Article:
diplomats and foreign minister about this? is he only talking to his security and defense? are they telling him the truth? we don't know and apparently, the u.s. is trying to figure that out because that will also affect the calculation of when to go to the piece. i have been talking to the french foreign minister and i've been told on background, not by him, but by other officials, that on the phone with president macron, putin shows no sign of changing his tone. even you know, calling the civilians and people in mariupol still extremists. this is very, very, very bad. if he's not being told the truth, or if he actually wants to believe this and actually pursue his war aim through the south and to the east, which is the whole idea of donbas and trying to get a land corridor to crimea then force a de facto fact on the ground that they have annexed and they will keep that territory, he might think he can do that, but the
international community and certainly ukraine will not accept it. don? >> our chief international anchor, christiane amanpour for us on the ground in kyiv. alisyn, back to you in new york. every day, it just gets worse and worse. you look at the pictures, bodies on the ground. i asked her what was it going to take to end this. when is putin going to accept? at this point, we just don't know. >> no one knows. as she just roeported, he himsef may be getting bad information. don, we'll check back with you momentarily. u.s. officials believe putin is being misinformed by his own add vi advisers. a u.s. official said his senior advisers are quote, too afraid to tell him the truth and that there's a rift between the president and his top officials.
let's discuss this with mark hurtling. what's the upshot of that? if president putin is getting bad information from his own military advisers, what are the repercussions of that? >> i can only talk about it from the operational or tactical perspective and strategic approach. as a commander on the battlefield, you must give the proper intelligence, the proper information from your subordinates, the guidance of the folks who you surround yourself with. now, whether you accept that or not is up to you as a commander. you may have more information that you say i'm going to discount that, but when you're talking about the subordinates that don't step forward and i think that's probably more of a problem within putin's regime than giving him the information and him ignoring it. if they're not stepping forward for fear of either discipline action and in the russian state, that could mean death or some other factor, that's what we've seen in russia for years.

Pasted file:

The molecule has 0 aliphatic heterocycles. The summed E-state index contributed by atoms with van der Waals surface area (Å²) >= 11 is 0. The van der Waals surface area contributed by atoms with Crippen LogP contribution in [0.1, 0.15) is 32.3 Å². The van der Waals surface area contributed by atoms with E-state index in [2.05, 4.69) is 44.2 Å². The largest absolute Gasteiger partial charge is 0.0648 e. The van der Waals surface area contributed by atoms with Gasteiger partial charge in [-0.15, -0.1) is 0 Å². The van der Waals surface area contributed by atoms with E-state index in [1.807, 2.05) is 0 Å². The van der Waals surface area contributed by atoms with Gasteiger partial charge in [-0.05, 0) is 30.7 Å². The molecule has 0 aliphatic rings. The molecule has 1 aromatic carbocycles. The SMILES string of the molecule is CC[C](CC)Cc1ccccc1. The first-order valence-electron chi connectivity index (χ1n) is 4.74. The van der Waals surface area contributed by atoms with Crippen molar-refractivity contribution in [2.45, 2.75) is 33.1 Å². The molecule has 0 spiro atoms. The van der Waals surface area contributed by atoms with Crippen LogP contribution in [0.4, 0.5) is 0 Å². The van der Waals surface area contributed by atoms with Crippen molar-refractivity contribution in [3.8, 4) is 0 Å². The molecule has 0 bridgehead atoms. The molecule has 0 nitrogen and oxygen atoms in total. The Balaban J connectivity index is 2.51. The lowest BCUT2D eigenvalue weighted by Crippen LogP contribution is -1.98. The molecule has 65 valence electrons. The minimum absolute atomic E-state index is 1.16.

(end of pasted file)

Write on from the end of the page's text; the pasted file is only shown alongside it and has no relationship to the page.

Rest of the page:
for decades. as the commander in europe, i used to get intelligence reports, i won't go into detail, but talking about how ministers and defense officials would tell their boss things then suddenly disappear. there was a ground force commander who was any counterpart who had been in position for about three months and suddenly he was gone. so i don't know what happened to him. he was put in a gu log somewhere, but that's the way they treat subordinates who don't give mr. putin the information he wants. that's the kind of leader he is. he's an authoritarian cleptocrat and has leaders throughout europe and the united states telling him what they're seeing and how he's going to be damaged during this assault. he still isn't believing it. we had the cia director go to europe, blinken go to russia.
he didn't accept the advice from any of them of what would happen if he conducted this attack. well now he's experiencing it, but must not be getting the right information still. >> your story tells you all you need to know. it's quite a disincentive if you think you're going to be disappeared for telling the truth. i want to talk about yesterday because there was this momentary glimmer of hope that maybe the peace talks had yielded some results. maybe the russian army had seen they weren't making any headway in kyiv. maybe they were going to be pulling back from kyiv and that was short lived because all of our correspondents on the ground said that only intensified the fighting. so if it's not true that there's a deescalation, where does that l leave the ukrainian soldiers and forces? how do they know what to do next? >> they have, ukrainian forces have great direction.
they're protecting their homeland. they still have the will to do that. it is a chaotic and traumatic fight for sure where mr. putin is killing civilians and committing war crimes. the photos you showed earlier of a red cross facility being bombed, that's the ultimate in war crimes when you're bombing a building with a red cross on the side of it. everyone knows the geneva convention banned that as its number one priority. you're talking about a leeradern putin who doesn't care. all that hope yesterday that he was coming around and there was a dialogue between him, his surrogates and the ukrainian surrogate, anyone who knows anything about this regime, about putin, knows that on a daily basis, they are filled with lies. they are not going to do what they say they're going to do. and for the first time in a very long time, we have an